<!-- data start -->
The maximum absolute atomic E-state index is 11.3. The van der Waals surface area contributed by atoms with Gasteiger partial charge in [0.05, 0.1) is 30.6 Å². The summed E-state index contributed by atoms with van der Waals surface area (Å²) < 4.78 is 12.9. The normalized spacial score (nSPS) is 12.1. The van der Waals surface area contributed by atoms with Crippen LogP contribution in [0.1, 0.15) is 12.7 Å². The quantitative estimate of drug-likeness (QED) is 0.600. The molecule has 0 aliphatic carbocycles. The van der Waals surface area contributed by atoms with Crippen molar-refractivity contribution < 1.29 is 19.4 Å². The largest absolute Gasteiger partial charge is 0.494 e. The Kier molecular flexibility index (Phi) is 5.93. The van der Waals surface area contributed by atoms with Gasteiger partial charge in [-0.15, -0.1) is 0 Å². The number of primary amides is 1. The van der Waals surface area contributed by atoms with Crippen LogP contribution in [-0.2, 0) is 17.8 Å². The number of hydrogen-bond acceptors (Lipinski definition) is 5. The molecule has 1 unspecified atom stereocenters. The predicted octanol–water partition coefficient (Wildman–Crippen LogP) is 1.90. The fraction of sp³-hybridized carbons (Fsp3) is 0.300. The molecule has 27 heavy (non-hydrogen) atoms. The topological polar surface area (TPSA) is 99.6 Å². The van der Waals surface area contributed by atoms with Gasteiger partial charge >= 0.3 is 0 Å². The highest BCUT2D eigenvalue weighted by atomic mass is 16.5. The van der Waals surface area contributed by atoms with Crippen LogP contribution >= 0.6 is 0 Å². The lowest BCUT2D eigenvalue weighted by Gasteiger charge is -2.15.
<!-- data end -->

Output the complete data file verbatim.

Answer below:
The maximum absolute atomic E-state index is 11.3. The van der Waals surface area contributed by atoms with Gasteiger partial charge in [0.05, 0.1) is 30.6 Å². The summed E-state index contributed by atoms with van der Waals surface area (Å²) < 4.78 is 12.9. The normalized spacial score (nSPS) is 12.1. The van der Waals surface area contributed by atoms with Crippen LogP contribution in [0.1, 0.15) is 12.7 Å². The quantitative estimate of drug-likeness (QED) is 0.600. The molecule has 0 aliphatic carbocycles. The van der Waals surface area contributed by atoms with Crippen molar-refractivity contribution < 1.29 is 19.4 Å². The largest absolute Gasteiger partial charge is 0.494 e. The Kier molecular flexibility index (Phi) is 5.93. The van der Waals surface area contributed by atoms with Gasteiger partial charge in [-0.15, -0.1) is 0 Å². The number of primary amides is 1. The van der Waals surface area contributed by atoms with Crippen LogP contribution in [-0.2, 0) is 17.8 Å². The number of hydrogen-bond acceptors (Lipinski definition) is 5. The molecule has 1 unspecified atom stereocenters. The predicted octanol–water partition coefficient (Wildman–Crippen LogP) is 1.90. The fraction of sp³-hybridized carbons (Fsp3) is 0.300. The molecule has 27 heavy (non-hydrogen) atoms. The topological polar surface area (TPSA) is 99.6 Å². The van der Waals surface area contributed by atoms with Gasteiger partial charge >= 0.3 is 0 Å². The highest BCUT2D eigenvalue weighted by atomic mass is 16.5. The van der Waals surface area contributed by atoms with Crippen LogP contribution >= 0.6 is 0 Å². The lowest BCUT2D eigenvalue weighted by Gasteiger charge is -2.15.